Friday, April 24, 2009

The citizen’s minimum minimorum on opinions.

Anyone has the right to opine in anyone’s name... that is an integral part of the freedom of opinions.

Most of those opining in the name of the citizens independently of whether the citizens opine so, or even have an opinion, are usually known, collectively, as the civil society, and this even when they behave somewhat uncivil.

In this respect and though it should be the duty of most citizens to opine on matters of their concern, but which unfortunately they most often do not, the least we should ask from them, as a minimum minimorum, is that they should be informed about what the civil society is opining in their name.

Thursday, April 16, 2009

Stress test the American taxpayer and you’ll see you need a brand new generation of taxes

What the US dollar bill really should state is “In the American Taxpayer We Trust” and so the more pragmatic Americans have printed the “In God We Trust” on it.

There is no way that the current American generation, having been brought up as the consumers of last resort in the world, would now turn around and accept to be the world’s taxpayers of last resort… at least not with the current taxes… any stress-test of them would show you that.

The US government should be much more conscious of this before launching itself on a fiscal spending stimulus binge which, if allowed by the markets, will build up its public debt to a totally unsustainable level.

That said I believe the international markets are going to say NO much earlier than that, since one thing is to be searching for a safe temporary haven and another quite different to be trapped in a permanent home.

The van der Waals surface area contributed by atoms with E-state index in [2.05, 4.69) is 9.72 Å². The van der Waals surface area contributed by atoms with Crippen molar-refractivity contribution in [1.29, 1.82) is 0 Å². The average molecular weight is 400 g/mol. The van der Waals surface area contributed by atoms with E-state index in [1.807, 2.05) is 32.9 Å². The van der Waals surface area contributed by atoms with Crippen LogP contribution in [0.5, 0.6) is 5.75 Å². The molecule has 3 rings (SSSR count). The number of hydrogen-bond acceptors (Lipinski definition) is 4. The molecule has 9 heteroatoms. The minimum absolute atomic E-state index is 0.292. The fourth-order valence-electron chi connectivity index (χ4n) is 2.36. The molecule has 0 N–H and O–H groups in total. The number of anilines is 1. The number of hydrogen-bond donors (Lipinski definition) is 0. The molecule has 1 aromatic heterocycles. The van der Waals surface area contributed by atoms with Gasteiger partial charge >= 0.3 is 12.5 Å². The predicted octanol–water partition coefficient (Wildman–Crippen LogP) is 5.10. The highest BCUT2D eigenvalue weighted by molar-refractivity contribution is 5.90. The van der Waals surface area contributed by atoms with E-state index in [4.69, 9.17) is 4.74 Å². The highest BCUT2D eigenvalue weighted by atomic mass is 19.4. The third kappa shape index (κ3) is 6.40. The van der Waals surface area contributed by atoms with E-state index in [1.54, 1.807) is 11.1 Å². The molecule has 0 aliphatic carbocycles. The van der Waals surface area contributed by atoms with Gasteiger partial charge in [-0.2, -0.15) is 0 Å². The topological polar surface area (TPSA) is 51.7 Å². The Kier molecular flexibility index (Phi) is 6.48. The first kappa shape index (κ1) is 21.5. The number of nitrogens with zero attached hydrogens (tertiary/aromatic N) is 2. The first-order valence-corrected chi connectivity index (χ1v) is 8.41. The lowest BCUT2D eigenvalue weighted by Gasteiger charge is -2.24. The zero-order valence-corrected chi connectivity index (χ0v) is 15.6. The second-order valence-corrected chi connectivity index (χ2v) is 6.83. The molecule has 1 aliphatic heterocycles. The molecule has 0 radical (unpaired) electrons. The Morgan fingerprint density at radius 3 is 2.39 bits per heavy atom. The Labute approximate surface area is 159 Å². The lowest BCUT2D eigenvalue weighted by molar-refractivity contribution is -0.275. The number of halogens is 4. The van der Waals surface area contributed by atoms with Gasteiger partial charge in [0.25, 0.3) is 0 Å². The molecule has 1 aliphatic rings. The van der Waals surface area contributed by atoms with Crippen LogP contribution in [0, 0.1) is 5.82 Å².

And that is why, before the US Dollar loses its AAA rating, that the US, and the world, should work hard in developing a totally new generation of taxes that can be perceived as legitimate, that are aligned with the new global realities, and that interfere as little as possible with the functioning of a competitive economy. I have argued for the following two:

1. The Intellectual Property Right tax: Society, for many good reasons, has decided it needs to award and defend intellectual-property rights. The downside is the creation of temporary monopoly rights that can be overexploited. Also, awarding these rights impose on society the obligation to defend them, which costs money.

As it does not seem fair to assess taxes on a business venture that has to compete in the market without any kind of protection at the same rate than projects that have been awarded intellectual-property rights, there should be a special tax levied on all profits generated from intellectual-property rights.

2. The keeping the big lean tax: There is nothing wrong with a business striving to obtain a large market share but while its market share grows for all the good reasons and for the benefit of society, there is unfortunately also an accumulation of market power that can acquire monopolistic characteristics with negative results for the society. Therefore there is also a need of a tax that is of a progressive nature based entirely on market shares.

Friday, April 03, 2009

Protest Sign


Après nous le déluge!

The baby-boomers